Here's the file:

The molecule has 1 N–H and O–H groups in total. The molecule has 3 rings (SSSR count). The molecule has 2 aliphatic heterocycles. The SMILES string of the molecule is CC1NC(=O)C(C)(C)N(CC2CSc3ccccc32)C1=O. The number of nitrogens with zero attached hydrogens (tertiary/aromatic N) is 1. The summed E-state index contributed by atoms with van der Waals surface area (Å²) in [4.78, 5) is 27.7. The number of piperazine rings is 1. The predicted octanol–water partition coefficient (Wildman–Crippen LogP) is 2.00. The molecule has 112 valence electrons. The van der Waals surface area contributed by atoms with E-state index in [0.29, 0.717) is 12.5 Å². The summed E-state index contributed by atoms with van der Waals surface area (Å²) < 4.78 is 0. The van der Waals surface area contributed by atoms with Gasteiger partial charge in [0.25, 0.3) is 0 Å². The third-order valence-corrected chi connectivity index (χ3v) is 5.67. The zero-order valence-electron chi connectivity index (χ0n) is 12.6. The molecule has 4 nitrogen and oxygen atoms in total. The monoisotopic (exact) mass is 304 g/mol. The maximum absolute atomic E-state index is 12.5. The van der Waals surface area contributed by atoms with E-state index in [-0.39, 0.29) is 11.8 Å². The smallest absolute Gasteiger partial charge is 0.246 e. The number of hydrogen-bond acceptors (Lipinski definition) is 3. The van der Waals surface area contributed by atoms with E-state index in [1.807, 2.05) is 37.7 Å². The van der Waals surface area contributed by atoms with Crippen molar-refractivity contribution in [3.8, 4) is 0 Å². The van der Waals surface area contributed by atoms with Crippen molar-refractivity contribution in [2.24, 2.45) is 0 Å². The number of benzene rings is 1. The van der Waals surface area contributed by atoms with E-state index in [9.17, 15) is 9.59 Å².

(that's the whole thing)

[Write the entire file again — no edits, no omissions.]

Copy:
The molecule has 1 N–H and O–H groups in total. The molecule has 3 rings (SSSR count). The molecule has 2 aliphatic heterocycles. The SMILES string of the molecule is CC1NC(=O)C(C)(C)N(CC2CSc3ccccc32)C1=O. The number of nitrogens with zero attached hydrogens (tertiary/aromatic N) is 1. The summed E-state index contributed by atoms with van der Waals surface area (Å²) in [4.78, 5) is 27.7. The number of piperazine rings is 1. The predicted octanol–water partition coefficient (Wildman–Crippen LogP) is 2.00. The molecule has 112 valence electrons. The van der Waals surface area contributed by atoms with E-state index in [0.29, 0.717) is 12.5 Å². The summed E-state index contributed by atoms with van der Waals surface area (Å²) < 4.78 is 0. The van der Waals surface area contributed by atoms with Gasteiger partial charge in [0.25, 0.3) is 0 Å². The third-order valence-corrected chi connectivity index (χ3v) is 5.67. The zero-order valence-electron chi connectivity index (χ0n) is 12.6. The molecule has 4 nitrogen and oxygen atoms in total. The monoisotopic (exact) mass is 304 g/mol. The maximum absolute atomic E-state index is 12.5. The van der Waals surface area contributed by atoms with E-state index in [-0.39, 0.29) is 11.8 Å². The smallest absolute Gasteiger partial charge is 0.246 e. The number of hydrogen-bond acceptors (Lipinski definition) is 3. The van der Waals surface area contributed by atoms with E-state index in [1.807, 2.05) is 37.7 Å². The van der Waals surface area contributed by atoms with Crippen molar-refractivity contribution in [3.8, 4) is 0 Å². The van der Waals surface area contributed by atoms with Crippen molar-refractivity contribution in [2.24, 2.45) is 0 Å². The number of benzene rings is 1. The van der Waals surface area contributed by atoms with E-state index in [9.17, 15) is 9.59 Å².